ON APRIL 10, 1953, ALLEN DULLES, THE NEWLY APPOINTED DIRECTOR OF THE CIA, delivered a speech to a gathering of Princeton alumni. Though the event was mundane, global tensions were running high. The Korean War was coming to an end, and earlier that week, The New York Times had published a startling story asserting that American POWs returning from the country may have been “converted” by “Communist brain-washers.”
Some GI’s were confessing to war crimes, like carrying out germ warfare against the Communists–a charge the U.S. categorically denied. Others were reportedly so brainwashed that they had refused to return to the United States at all. As if that weren’t enough, the U.S. was weeks away from secretly sponsoring the overthrow of a democratically elected leader in Iran.
Dulles had just become the first civilian director of an agency growing more powerful by the day, and the speech provided an early glimpse into his priorities for the CIA. “In the past few years we have become accustomed to hearing much about the battle for men’s minds–the war of ideologies,” he told the attendees. “I wonder, however, whether we clearly perceive the magnitude of the problem, whether we realize how sinister the battle for men’s minds has become in Soviet hands,” he continued. “We might call it, in its new form, ‘brain warfare.’”
Dulles proceeded to describe the “Soviet brain perversion techniques” as effective, but “abhorrent” and “nefarious.” He gestured to the American POWs returning from Korea, shells of the men they once were, parroting the Communist propaganda they had heard cycled for weeks on end. He expressed fears and uncertainty–were they using chemical agents? Hypnosis? Something else entirely? “We in the West,” the CIA Director conceded, “are somewhat handicapped in brain warfare.” This sort of non-consensual experiment, even on one’s enemies, was antithetical to American values, Dulles insisted, as well as antithetical to what should be human values.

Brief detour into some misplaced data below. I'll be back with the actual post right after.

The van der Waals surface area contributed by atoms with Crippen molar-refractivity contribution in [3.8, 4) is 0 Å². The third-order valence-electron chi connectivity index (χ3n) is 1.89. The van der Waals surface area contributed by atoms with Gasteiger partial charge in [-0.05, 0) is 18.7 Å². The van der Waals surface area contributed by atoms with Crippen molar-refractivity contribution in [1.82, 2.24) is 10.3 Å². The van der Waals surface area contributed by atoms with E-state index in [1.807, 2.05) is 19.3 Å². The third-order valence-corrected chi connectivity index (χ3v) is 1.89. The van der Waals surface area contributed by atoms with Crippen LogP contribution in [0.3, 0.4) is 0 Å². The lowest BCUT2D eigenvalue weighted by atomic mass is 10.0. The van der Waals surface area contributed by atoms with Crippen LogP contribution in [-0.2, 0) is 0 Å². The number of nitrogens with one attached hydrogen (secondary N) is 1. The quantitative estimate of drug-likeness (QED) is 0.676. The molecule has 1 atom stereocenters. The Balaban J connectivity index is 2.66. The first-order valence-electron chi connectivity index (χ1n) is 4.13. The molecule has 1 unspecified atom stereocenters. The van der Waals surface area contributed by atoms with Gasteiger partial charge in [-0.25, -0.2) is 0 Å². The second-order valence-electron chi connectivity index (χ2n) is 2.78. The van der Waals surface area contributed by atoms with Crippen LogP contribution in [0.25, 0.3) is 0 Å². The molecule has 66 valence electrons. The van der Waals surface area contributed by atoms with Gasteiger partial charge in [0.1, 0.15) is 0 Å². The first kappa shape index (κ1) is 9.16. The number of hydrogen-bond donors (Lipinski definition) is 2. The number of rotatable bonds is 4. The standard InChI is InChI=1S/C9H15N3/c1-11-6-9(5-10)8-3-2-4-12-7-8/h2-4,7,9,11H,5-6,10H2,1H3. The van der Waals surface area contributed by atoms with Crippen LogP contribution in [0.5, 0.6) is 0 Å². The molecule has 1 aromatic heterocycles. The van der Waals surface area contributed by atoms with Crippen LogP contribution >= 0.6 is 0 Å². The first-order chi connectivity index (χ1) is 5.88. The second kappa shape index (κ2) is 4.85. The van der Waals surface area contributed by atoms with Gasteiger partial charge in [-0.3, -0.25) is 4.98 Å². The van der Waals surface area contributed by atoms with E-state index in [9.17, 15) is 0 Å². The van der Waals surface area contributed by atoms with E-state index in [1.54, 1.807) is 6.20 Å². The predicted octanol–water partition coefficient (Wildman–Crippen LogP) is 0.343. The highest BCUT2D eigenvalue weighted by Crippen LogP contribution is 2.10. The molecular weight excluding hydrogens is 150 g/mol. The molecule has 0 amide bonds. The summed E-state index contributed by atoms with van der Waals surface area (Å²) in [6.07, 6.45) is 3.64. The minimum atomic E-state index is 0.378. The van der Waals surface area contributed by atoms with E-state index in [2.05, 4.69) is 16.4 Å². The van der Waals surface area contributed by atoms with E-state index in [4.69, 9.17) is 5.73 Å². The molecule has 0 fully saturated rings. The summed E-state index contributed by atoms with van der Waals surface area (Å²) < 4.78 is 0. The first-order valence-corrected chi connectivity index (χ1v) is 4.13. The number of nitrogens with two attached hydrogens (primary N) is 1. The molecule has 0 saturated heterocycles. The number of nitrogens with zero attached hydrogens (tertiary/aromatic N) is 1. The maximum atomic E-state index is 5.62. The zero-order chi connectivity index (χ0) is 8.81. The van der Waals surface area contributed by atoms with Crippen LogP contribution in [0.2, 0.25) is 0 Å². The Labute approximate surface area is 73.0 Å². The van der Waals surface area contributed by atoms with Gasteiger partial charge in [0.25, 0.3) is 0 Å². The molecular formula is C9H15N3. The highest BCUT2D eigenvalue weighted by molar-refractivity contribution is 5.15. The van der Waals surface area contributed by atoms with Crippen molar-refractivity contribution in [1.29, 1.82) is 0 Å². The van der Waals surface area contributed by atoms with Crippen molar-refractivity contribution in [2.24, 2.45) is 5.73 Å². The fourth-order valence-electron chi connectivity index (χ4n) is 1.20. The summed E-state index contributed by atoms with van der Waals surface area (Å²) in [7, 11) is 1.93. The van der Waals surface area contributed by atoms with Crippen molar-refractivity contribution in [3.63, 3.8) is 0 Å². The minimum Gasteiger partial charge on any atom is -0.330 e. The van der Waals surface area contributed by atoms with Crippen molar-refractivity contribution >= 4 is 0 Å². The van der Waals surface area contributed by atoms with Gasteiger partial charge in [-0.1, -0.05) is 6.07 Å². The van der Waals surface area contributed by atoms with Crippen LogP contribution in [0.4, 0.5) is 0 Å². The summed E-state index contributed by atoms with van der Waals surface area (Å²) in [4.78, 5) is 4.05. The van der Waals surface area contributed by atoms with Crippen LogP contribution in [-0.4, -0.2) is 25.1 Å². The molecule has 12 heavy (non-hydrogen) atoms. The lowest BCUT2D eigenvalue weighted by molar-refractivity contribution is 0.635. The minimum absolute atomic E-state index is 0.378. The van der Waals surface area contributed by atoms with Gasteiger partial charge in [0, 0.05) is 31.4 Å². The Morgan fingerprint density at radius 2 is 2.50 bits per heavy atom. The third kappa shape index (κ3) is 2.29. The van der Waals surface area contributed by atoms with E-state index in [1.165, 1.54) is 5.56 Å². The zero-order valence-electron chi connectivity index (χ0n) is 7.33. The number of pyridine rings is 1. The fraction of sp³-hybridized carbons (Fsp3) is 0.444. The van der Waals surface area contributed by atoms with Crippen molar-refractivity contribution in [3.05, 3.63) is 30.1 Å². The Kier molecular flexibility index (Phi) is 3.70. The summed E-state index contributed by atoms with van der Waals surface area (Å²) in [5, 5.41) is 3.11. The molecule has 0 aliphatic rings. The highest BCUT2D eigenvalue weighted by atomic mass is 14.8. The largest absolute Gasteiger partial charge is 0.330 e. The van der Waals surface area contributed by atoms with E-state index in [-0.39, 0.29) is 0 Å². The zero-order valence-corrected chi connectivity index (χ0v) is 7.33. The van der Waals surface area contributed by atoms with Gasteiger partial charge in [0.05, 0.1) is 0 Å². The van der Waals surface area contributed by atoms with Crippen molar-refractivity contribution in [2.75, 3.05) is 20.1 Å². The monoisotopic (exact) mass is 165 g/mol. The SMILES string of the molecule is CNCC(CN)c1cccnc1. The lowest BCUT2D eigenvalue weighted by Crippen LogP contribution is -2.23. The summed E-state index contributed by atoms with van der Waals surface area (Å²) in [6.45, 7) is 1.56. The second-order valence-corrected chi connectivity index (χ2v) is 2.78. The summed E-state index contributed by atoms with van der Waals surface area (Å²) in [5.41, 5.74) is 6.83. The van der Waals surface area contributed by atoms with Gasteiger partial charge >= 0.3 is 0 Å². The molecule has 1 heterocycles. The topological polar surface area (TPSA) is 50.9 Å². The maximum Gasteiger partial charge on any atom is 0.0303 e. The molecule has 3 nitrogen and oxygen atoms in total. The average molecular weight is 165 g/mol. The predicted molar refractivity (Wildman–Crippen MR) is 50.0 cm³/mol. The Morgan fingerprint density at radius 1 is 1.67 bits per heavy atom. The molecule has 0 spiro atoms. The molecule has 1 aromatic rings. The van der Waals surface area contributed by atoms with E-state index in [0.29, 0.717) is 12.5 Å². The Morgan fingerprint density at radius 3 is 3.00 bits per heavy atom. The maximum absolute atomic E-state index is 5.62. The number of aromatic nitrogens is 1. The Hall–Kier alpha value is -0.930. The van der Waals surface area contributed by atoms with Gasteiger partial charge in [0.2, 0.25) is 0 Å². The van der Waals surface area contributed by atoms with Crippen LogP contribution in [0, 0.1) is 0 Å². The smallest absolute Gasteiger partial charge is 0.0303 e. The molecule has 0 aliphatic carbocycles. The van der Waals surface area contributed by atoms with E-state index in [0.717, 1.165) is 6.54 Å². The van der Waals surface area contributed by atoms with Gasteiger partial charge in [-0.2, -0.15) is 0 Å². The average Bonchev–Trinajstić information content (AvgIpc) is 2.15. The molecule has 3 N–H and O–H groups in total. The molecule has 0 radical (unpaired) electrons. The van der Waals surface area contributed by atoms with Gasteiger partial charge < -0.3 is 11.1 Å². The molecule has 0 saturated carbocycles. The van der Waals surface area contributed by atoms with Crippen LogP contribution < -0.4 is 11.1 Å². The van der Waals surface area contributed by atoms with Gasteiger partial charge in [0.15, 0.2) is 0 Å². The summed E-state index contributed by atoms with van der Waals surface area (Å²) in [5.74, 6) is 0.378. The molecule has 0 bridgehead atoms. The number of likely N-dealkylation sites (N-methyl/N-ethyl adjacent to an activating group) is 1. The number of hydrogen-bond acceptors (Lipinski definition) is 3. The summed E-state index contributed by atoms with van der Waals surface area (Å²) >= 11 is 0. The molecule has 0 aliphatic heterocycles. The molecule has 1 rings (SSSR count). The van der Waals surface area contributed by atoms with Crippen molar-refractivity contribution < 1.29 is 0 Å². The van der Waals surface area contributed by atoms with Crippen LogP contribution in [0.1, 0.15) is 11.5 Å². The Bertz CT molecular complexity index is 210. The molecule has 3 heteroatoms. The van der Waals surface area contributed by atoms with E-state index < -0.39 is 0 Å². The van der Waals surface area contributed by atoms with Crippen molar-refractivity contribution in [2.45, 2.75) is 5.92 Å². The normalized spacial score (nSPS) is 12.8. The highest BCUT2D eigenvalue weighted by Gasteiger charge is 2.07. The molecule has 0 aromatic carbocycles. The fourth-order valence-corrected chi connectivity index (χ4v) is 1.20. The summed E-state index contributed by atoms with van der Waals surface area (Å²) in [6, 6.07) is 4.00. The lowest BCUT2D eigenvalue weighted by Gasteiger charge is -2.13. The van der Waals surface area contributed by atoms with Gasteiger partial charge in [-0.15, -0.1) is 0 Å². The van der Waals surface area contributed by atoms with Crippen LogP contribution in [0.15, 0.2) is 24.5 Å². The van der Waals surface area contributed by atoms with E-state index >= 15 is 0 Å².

Fear of brainwashing and a new breed of “brain warfare” terrified and fascinated the American public throughout the 1950s, spurred both by the words of the CIA and the stories of “brainwashed” G.I.’s returning from China, Korea, and the Soviet Union. Newspaper headlines like “New Evils Seen in Brainwashing” and “Brainwashing vs. Western Psychiatry” offered sensational accounts of new mind-control techniques and technologies that no man could fully resist. The paranoia began to drift into American culture, with books like The Manchurian Candidate and The Naked Lunch playing on themes of unhinged scientists and vast political conspiracies.
The idea of brainwashing also provided many Americans with a compelling, almost comforting, explanation for communism’s swift rise–that Soviets used the tools of brainwashing not just on enemy combatants, but on their own people. Why else would so many countries be embracing such an obviously backward ideology? American freedom of the mind versus Soviet “mind control” became a dividing line as stark as the Iron Curtain.
Three days after his speech decrying Soviet tactics, Dulles approved the beginning of MK-Ultra, a top-secret CIA program for “covert use of biological and chemical materials.” “American values” made for good rhetoric, but Dulles had far grander plans for the agency’s Cold War agenda.